The biggest issue most will face using Solaris 10 x86 is problems with video cards, not unlike Linux of the mid 1990's. Even using a supported card does not necessarily mean you will get a display without some work. Prior to the addition of the Xorg server Sun's X Server was Xsun, which only worked with a small selection of video cards. Sun used ATI as the video chipset of choice for their low-end and midrage video hardware, and I have used ATI cards successfully since Solaris 7 on various x86 machines.
Of the two x86 machines I installed Solaris 10 6/06 on I had problems with the Gateway GT5056 if I used the motherboard integrated nVidia GeForce 6100 graphics and the Pentium IV machine with the ATI Radeon AGP card. The Solaris installer recognized both cards correctly but upon the first reboot I got a 640x480 screen. In the case of the Gateway machine I ended up using VESA mode 1024x768 256 colors. The Pentium IV machine even though it was configured for 1280x1024 and 32-bit color I got a 1024x768 display. Prior to this using an ATI video card in an x86 machine was a "no brainer", now it seems that using a nVidia card appears to be the no effort configuration.
An unexpected annoyance
When initially installing Solaris 10 6/06 using CD media I found myself at a similar point in the 1/06 Beta, and that is an issue where once you install Solaris 10 and reboot you are asked for CD's 2 through 4 (or 5 in the case of 6/06) a second time! During this process no files are actually installed, you are prompted for the CD's and you click Exit after each one until you have used all of the CD's and reboot the system. For those of us who use systems that do not have DVD drives (mainly older SPARC machines) and do not want to go through the trouble of setting up a JumpStart server, this is more than a little painful.
I reported this as a bug during my testing of Solaris 10 1/06 and I am a little disappointed that the issue has yet to be fixed. Now I understand Sun's position in pushing people to use DVD as the media of choice for installation but many of us still have SPARC and x86 systems that have CD ROM drives, and replacing them (especially SCSI systems) is not cheap or practical. This is one thing that should have been fixed in the 1/06 Release and Sun should not have allowed this to slide.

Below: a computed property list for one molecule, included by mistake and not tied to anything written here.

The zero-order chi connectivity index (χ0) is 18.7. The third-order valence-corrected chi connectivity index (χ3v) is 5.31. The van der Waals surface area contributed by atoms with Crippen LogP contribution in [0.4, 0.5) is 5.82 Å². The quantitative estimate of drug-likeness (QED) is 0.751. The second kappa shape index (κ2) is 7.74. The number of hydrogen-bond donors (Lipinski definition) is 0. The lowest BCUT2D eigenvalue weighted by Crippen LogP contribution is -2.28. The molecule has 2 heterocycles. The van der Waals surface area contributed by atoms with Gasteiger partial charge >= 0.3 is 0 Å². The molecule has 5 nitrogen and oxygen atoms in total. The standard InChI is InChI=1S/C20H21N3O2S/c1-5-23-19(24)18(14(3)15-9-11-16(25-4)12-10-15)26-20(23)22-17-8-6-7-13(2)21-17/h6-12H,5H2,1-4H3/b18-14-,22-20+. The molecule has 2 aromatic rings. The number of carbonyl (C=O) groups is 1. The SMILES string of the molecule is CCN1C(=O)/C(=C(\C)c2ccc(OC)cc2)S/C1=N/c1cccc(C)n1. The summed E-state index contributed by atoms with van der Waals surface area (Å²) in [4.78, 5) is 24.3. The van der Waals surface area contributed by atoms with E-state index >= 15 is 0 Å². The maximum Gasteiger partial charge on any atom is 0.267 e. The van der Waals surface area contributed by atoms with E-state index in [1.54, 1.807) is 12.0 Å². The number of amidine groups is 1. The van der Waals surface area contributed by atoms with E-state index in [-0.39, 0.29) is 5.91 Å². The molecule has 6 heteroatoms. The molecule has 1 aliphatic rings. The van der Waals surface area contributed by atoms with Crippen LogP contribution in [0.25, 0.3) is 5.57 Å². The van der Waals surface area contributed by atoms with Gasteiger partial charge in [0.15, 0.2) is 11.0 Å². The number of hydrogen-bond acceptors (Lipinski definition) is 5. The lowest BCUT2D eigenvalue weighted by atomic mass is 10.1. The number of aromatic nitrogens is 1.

With ZFS, Zones and Containers, Sun takes Solaris 10 to a whole new level of functionality for businesses looking at consolidation through virtualization, a new filesystem with advanced capabilities and fine grained resource controls. The ability to manage ZFS filesystems is eased by including web based administration as well as the traditional command line tools. The only thing that would make ZFS better would be the ability to revert to the individual file level, that would make Solaris the choice for building "do it yourself" near line storage systems.
As the SATA framework matures, I hope that Sun provides support for more than high-end cards and older controller logic. Sun for a long time has treated IDE as the low-end drive interface for those who "can't afford a SPARC" and are willing to suffer with poor disk performance in order to use a good OS on Sun hardware (SPARC initially and now x86). Since I haven't had the opportunity to use a Sun x86 system that supports SATA I cannot say how well it works, the only Sun x86 systems I have ever used is the V20Z which ship with SCSI disks. I would definitely like to get my hands on one of the SPARC machines using SATA and run it through some benchmarks to see what I can get out of it as opposed to a similarly configured SCSI system.
With X on x86, Sun in my opinion has some work to do. While providing the capability to use more cards is good, the ability to easily configure a display is just as important. This point alone will dissuade neophyte users more than anything else. As a system administrator I am aware of kdmconfig and how to use it, and also know how to use the "time honored" configuration of Xorg which is a throwback to the Linux days of the mid 1990's. For those coming from Linux where the display is automatically configured, they will see this as a step backwards for Solaris. I hope Sun decides to put more effort into automatic configuration of X and not leave it in its current state.
Sun has put forth a great deal of effort into developing Solaris 10 6/06 and bringing new and powerful features to users and system administrators. This Release has a few more issues than previous Releases I have used and tested, and I hope that what I experienced is just a one time anomaly. Other than the CD install issue, the SPARC machines I used 6/06 worked without incident. None of the issues are "show stoppers", just annoyances that I experienced mostly on x86 systems.